- Bile leak
- Complications related to Major Surgery
- Infection : Infection at the site of the wound, lung and urinary infection. Infection risk is more if intestine is perforated before surgery, operated for colon and rectum, stent in placed in bile duct to relieve jaundice or intestinal joint is leaking.
- Bleeding : The risk of bleeding during or after surgery is more if patient taking blood thinning medicine till day of surgery or having liver dysfunction. Bleeding during surgery that may cause you to need blood transfusions. There is a risk of certain problems with transfusions, some of them serious. Still, some operations involve a certain amount of controlled blood loss. Bleeding can happen either inside the body (internally) or outside the body (externally). It can occur if a blood vessel sealed during surgery opens up or if a wound opens up. Serious bleeding may cause the person to need another operation to find the source of the bleeding and stop it.
- Leakage from anastomosis (joint of anastomosis) & fluid collection in tummy.
- Blockage of intestine (Intestinal obstruction)
- Following treatment, you may feel change in your taste. This improves over a time and we encourage having health food habit like fresh vegetables, fruits and high protein diet.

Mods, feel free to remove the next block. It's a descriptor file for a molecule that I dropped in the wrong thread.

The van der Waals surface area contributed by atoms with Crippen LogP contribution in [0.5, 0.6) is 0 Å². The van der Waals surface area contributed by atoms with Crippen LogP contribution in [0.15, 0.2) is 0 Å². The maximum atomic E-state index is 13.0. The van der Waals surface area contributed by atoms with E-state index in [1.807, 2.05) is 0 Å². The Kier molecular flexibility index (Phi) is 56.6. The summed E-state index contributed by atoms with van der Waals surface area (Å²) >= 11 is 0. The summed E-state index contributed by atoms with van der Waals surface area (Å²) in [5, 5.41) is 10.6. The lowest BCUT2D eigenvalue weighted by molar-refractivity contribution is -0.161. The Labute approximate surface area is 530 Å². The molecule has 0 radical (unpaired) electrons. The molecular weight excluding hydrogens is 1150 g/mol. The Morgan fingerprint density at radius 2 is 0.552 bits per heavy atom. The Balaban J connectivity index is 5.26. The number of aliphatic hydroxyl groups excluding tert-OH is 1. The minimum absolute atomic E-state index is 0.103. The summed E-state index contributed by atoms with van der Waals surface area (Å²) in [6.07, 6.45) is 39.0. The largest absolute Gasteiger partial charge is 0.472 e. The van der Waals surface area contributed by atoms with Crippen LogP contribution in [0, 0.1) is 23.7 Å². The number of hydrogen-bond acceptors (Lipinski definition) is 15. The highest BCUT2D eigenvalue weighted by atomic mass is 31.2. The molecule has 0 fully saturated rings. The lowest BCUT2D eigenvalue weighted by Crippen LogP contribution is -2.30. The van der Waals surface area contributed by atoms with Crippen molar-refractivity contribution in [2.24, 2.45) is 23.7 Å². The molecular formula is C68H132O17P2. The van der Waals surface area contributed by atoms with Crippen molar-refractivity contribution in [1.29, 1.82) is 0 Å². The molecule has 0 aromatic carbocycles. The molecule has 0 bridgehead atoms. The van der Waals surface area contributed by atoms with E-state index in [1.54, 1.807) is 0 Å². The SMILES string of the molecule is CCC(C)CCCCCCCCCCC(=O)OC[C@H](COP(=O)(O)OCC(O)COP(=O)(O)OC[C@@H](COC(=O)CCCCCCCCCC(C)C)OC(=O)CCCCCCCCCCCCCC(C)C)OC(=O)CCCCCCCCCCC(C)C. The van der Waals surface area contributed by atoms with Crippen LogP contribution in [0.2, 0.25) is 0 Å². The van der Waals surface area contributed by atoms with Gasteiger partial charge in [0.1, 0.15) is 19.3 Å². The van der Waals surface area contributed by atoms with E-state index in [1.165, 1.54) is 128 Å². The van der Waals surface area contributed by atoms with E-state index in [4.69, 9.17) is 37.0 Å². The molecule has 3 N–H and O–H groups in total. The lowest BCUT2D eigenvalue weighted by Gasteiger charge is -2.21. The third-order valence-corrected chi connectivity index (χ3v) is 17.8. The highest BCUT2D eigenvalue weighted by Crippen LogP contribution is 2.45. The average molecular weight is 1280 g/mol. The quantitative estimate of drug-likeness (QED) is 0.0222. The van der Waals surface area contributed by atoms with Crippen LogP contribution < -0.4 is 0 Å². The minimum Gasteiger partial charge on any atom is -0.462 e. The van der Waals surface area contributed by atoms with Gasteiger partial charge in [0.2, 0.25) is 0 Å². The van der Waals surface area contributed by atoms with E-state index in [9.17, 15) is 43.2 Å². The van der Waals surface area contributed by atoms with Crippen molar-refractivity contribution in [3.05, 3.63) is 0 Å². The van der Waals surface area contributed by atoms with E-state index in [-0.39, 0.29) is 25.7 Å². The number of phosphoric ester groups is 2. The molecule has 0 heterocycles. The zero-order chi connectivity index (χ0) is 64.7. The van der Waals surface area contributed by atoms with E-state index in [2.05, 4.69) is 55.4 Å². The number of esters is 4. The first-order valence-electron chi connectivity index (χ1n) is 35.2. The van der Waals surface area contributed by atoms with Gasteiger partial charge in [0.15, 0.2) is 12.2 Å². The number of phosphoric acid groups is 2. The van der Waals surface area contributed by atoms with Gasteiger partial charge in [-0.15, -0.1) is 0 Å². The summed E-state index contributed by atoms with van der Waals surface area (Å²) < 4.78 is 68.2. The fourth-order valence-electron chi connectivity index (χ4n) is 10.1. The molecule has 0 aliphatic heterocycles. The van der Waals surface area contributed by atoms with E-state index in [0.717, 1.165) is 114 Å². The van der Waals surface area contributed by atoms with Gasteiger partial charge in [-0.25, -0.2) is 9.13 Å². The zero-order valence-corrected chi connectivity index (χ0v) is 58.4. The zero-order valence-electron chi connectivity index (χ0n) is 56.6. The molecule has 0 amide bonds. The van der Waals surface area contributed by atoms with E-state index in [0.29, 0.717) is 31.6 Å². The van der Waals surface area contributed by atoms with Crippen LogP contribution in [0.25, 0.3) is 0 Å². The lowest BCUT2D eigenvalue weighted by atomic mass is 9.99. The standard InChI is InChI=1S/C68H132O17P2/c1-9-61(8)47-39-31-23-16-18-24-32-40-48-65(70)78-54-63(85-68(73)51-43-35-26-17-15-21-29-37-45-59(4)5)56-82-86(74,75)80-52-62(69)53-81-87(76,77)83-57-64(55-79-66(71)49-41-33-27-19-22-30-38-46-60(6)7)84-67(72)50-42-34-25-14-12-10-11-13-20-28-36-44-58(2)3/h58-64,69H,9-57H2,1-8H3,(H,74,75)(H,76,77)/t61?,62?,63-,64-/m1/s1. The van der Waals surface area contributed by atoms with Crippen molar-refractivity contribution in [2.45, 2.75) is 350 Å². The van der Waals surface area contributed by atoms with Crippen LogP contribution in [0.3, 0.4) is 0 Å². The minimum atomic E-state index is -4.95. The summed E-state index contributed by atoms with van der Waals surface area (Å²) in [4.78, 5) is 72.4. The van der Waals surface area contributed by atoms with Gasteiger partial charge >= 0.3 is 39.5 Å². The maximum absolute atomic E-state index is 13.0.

Follow up care
- Along with healthy food habits, we also encourage for exercise. Exercise improves your health in different ways: It improves your heart and circulation, makes your muscles stronger & makes you feel happier. You should do your regular activities like walking, and rather increase day by day. Weight lifting and strenuous exercise are avoided for initial 2-3 months.
- You'll need regular check-ups after treatment for stomach cancer. This help to find out any change in your recovery. Sometimes liver cancer comes back after treatment. Our health care team will check for return of cancer. Checkups may include a physical exam, blood tests, ultrasound / CT scan.
- If you have any health problems between checkups, you should contact our health care team. Report to our health care team, if you have any redness/ swelling or discharge of any type of fluid from your operative incision site, pain abdomen, vomiting or fever, breathing difficulty etc.